Every experienced handloader has not one, but a library of handloading manuals available to him/her. At least all that will volunteer a book count. That is, no one with more than 5 years experience has ever publicly admitted to owning only one. The early chapters of almost all manuals have their early chapters devoted to the "how tos" and the "whys" of handloading. Written by different authors with different writing styles some will tread aspects of loading with different emphasis than others. Multiple coverage of subjects ensures you get a variety of viewpoints and what one may cover thinly, others will cover thoroughly. The "ABCs of Handloading" contains no load recipes, but is a good introduction to the activity, as its sole purpose is to teach the subject. I am told that recent editions are scarier than 20 year old issues. "ABCs" is compiled by editors of many different authors and re-published anew every few years. Check for older editions at your local library or used book store.
Your shooting glasses will do for eye protection, but I keep a dedicated pair for reloading. Bigger lenses. If I used the Lee Classic Loader all the time, I would probably spring for a full face shield. I have never set off a primer while loading (with the Lee Loader or with any press), but have testimony that some have. I would wear a strong leather glove, too. Safety first.
About setting off primers. While it is extremely unlikely for you to light one up while loading it would be educational to load up an empty case with a primer, chamber it and fire it. You will get an idea of how powerful and noisy it is (out of a barrel it will be quieter). Fold a paper towel in quarters and hang it over your muzzle. Have a look at the embedded products of combustion and feel the amount of grit. Imagine that in your eye, the skin of your cheek or even just your hand.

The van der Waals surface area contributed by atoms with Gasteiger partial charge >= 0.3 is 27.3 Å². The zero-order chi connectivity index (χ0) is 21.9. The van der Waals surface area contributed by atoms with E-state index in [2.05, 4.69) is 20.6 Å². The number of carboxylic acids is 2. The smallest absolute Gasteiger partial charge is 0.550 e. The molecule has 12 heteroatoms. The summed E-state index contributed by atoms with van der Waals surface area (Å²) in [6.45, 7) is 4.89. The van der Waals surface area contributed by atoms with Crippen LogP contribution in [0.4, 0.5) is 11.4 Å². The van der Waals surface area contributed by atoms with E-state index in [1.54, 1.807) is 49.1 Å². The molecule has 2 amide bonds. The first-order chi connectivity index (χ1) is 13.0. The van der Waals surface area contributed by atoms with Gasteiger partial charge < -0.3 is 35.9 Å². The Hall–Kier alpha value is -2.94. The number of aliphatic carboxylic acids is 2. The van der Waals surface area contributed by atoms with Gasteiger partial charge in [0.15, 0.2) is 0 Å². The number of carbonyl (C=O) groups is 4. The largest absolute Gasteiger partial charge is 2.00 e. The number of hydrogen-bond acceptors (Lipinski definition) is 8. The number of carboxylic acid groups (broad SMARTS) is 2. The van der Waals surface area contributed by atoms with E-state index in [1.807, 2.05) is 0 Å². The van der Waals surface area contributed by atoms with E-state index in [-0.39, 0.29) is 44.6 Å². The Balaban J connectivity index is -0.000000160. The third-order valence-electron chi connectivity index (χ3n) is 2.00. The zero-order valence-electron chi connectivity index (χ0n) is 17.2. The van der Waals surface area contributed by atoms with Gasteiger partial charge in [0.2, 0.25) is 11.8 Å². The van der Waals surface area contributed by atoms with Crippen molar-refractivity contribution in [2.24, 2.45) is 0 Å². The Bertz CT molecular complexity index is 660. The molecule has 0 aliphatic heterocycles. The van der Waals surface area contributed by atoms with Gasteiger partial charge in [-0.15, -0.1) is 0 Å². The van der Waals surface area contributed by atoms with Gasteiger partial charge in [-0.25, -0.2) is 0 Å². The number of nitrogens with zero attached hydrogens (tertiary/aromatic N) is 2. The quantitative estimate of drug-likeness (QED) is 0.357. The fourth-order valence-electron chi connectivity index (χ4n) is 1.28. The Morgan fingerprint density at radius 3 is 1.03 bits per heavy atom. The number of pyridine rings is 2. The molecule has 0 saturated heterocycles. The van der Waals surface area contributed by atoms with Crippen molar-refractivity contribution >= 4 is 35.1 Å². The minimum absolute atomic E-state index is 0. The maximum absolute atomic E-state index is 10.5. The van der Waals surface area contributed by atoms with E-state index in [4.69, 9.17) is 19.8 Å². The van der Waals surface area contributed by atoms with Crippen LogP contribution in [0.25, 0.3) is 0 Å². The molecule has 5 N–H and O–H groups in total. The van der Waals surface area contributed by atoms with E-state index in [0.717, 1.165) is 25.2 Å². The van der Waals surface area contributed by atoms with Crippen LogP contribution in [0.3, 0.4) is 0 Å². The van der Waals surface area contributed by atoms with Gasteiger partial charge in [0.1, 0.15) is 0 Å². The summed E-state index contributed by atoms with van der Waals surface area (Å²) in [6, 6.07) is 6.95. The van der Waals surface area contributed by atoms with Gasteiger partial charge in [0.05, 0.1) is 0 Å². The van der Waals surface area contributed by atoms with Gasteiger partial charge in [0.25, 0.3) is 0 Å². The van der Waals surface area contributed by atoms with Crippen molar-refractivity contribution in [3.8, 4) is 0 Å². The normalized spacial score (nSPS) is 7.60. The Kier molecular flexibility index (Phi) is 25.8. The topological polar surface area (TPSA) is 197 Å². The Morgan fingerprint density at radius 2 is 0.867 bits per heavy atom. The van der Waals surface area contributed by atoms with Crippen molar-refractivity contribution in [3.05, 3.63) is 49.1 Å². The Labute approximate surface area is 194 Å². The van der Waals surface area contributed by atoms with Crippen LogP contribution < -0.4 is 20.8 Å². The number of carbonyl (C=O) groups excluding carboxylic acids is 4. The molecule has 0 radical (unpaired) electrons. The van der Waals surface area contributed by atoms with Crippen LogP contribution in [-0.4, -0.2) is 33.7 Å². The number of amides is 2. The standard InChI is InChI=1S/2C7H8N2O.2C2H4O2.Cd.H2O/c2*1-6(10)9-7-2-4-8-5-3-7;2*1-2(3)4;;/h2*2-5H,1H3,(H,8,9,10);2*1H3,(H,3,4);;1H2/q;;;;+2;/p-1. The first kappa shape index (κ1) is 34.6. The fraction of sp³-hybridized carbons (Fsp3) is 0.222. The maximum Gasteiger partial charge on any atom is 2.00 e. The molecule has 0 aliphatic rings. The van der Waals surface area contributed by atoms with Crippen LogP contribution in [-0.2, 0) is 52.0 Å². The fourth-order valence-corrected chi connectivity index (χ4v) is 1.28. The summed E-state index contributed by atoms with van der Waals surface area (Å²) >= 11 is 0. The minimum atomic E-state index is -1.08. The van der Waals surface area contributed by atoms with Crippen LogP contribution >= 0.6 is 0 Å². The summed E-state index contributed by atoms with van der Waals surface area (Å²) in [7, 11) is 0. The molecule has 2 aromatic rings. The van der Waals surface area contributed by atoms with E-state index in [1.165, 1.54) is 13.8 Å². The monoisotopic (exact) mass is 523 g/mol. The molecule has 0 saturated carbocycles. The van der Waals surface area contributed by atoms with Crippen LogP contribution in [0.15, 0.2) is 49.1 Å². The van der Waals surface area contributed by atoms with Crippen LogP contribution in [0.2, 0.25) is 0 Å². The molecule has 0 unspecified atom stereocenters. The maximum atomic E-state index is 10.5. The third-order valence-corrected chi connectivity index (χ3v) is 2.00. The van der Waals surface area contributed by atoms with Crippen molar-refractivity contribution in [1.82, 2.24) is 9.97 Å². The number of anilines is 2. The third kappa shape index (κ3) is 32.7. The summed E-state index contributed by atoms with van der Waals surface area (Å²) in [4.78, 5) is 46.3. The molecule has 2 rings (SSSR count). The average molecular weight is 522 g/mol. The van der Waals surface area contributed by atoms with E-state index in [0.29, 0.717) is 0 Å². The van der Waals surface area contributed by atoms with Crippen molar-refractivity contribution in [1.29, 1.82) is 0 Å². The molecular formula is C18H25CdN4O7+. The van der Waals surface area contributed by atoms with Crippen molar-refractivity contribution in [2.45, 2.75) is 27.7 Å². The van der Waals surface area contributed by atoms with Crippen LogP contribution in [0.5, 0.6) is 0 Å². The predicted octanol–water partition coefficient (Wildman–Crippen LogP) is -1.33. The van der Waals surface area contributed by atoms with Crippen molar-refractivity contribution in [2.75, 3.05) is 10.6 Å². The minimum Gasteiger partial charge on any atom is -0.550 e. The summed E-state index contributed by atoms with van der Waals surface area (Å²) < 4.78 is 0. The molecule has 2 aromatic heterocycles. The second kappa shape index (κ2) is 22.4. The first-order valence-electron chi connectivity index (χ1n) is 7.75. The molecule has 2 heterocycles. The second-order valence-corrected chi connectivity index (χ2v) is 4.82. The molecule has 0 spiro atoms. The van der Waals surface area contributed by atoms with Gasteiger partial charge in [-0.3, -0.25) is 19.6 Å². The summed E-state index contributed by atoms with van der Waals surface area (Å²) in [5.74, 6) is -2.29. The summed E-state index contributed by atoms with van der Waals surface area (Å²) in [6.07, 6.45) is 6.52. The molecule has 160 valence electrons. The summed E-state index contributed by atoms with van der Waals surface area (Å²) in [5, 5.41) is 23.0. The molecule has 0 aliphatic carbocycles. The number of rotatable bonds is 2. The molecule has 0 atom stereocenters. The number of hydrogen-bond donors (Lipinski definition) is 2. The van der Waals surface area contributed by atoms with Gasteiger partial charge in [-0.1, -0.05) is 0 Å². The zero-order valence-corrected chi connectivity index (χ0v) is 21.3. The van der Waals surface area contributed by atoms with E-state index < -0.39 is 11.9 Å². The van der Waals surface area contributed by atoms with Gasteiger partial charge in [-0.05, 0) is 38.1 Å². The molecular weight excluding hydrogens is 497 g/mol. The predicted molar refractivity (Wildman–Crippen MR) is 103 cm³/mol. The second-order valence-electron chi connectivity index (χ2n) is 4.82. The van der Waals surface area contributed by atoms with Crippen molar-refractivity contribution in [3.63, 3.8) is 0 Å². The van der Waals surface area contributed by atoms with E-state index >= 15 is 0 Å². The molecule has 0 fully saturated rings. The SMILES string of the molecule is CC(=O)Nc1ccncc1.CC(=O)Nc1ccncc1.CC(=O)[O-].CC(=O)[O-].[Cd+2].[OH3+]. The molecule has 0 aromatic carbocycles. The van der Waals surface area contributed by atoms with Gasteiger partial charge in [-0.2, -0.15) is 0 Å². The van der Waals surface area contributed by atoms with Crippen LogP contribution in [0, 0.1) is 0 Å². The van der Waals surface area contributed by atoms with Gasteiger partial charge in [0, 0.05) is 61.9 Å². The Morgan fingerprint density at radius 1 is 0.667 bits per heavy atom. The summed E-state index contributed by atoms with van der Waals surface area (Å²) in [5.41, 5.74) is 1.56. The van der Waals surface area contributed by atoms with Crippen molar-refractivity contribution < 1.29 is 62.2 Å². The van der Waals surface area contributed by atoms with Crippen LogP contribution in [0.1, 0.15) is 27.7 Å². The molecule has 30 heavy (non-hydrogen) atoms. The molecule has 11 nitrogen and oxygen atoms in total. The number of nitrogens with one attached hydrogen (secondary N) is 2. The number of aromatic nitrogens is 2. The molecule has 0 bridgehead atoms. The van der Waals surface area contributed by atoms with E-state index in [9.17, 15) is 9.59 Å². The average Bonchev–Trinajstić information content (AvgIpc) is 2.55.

Reloading isn't rocket science or even bomb disposal, but it does involve smoke and flame and things that go very fast. Know what can go wrong, take appropriate precautions and go forth. Millions have done so before.
A chronograph would be nice (can be had for under $100) but probably is not in your budget. But eventually you will want one, trust me.
That's all I can think of right now. I will repeat the list.
Piece of wood to take the inevitable dents
p.s. You did not ask for this advice, but I will offer it anyway. Add up the cost of 15 boxes of ammunition at retail over-the-counter price. Add up the cost of the Lee Classic Loader (and the accessories I have listed) plus powder, bullets, primers and 50 brass cases (enough to make those same 300 rounds). Add up the cost of a Press and accessories plus the powder, bullets, primers and cases). Compare the three figures. Not so far apart, are they? Then consider the convenience of a press vs the small size of the Lee Classic Loader (again, with the accessories).
Having said that, I have a Classic Loader for every caliber I load for. I never use them any more. The press is so much faster and more convenient for me. But when I add a caliber (and loading dies for my press), I always add a Classic Loader. I don't really know why.